Palisade watershed will be most visible of prescribed burns
The arrival of spring has triggered federal fire officials to order multiple prescribed burns in the area to reduce potential fuel before peak wildfire season.
The Upper Colorado River Interagency Fire Management Unit has scheduled four nearby blazes to burn more than 1,500 acres to “reduce fuel loads that have accumulated in areas vulnerable to wildlife,” according to a recent release from the agency.
There is no specific timetable for when these burns will start, but Chris Joyner, spokesman for the Bureau of Land Management’s Grand Junction office, said officials hope to begin within the next two months.
The most visible prescribed burn will be the Palisade watershed burn in a 200-acre area officials have tried to burn for three years but conditions have prevented them for doing so, Joyner said.
The fire is planned on Grand Mesa six miles east of Palisade.
The Blackridge fire in McInnis Canyons is scheduled to be 77 acres on the north end of Glade Park.
The Nick/Bald Mountain prescribed burn south of Molina is the largest planned burn at nearly 1,000 acres.
It will be split between BLM and U.S. Forest Service land to clear fuel while also improving habitat for mule deer and elk.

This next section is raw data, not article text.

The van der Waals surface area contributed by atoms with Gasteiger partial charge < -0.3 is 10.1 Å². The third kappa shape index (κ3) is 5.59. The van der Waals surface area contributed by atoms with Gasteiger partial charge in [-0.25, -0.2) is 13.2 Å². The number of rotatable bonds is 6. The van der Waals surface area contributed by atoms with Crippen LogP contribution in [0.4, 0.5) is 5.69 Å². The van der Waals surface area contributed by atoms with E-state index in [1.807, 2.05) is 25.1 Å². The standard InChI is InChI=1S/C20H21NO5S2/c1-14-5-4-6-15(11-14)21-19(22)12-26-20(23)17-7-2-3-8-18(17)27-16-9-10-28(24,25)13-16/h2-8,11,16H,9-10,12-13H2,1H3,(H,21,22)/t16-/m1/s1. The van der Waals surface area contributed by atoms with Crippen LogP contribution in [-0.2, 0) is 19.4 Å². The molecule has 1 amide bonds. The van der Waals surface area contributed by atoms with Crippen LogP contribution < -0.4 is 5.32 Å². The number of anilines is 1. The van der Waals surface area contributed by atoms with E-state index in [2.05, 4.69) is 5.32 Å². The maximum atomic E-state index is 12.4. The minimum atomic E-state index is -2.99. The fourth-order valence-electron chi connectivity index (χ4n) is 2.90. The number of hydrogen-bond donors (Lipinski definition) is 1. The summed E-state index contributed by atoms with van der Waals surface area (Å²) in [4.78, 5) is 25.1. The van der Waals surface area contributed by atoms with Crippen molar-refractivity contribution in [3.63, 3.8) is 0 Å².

The Lapham burn will include 285 acres of oak brush on BLM land about 16 miles north of Fruita in Garfield County.
Using fire to reduce fuel loads is a natural process and beneficial to the areas and the wildlife that live there, the release said.
Fire managers have obtained smoke permits from the state of Colorado for each of the burns, but officials won’t start a fire until conditions are optimal.
“We will only ignite these prescribed burns if conditions are ideal for a safe, effective burn, as well as for good smoke dispersal away from area communities,” said Lathan Johnson, fuels specialist with the Upper Colorado River Fire Unit, in the release.